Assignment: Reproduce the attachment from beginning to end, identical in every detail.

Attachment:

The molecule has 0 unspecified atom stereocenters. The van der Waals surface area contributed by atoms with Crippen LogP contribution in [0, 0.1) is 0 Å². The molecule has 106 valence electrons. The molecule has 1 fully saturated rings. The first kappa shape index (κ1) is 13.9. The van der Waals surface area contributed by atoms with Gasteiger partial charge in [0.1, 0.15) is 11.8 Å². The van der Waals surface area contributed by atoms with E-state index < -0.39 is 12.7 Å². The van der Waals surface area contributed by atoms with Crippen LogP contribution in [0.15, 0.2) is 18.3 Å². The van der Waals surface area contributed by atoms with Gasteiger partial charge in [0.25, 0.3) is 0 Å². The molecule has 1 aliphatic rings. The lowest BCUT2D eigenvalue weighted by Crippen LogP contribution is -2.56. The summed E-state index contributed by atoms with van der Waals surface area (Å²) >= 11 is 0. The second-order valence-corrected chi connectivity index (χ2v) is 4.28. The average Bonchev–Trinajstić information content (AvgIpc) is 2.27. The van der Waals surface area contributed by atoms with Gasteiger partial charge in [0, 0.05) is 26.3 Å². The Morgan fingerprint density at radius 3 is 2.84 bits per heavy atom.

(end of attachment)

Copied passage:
The molecule has 0 unspecified atom stereocenters. The van der Waals surface area contributed by atoms with Crippen LogP contribution in [0, 0.1) is 0 Å². The molecule has 106 valence electrons. The molecule has 1 fully saturated rings. The first kappa shape index (κ1) is 13.9. The van der Waals surface area contributed by atoms with Gasteiger partial charge in [0.1, 0.15) is 11.8 Å². The van der Waals surface area contributed by atoms with E-state index < -0.39 is 12.7 Å². The van der Waals surface area contributed by atoms with Crippen LogP contribution in [0.15, 0.2) is 18.3 Å². The van der Waals surface area contributed by atoms with Gasteiger partial charge in [0.25, 0.3) is 0 Å². The molecule has 1 aliphatic rings. The lowest BCUT2D eigenvalue weighted by Crippen LogP contribution is -2.56. The summed E-state index contributed by atoms with van der Waals surface area (Å²) >= 11 is 0. The second-order valence-corrected chi connectivity index (χ2v) is 4.28. The average Bonchev–Trinajstić information content (AvgIpc) is 2.27. The van der Waals surface area contributed by atoms with Gasteiger partial charge in [0, 0.05) is 26.3 Å². The Morgan fingerprint density at radius 3 is 2.84 bits per heavy atom.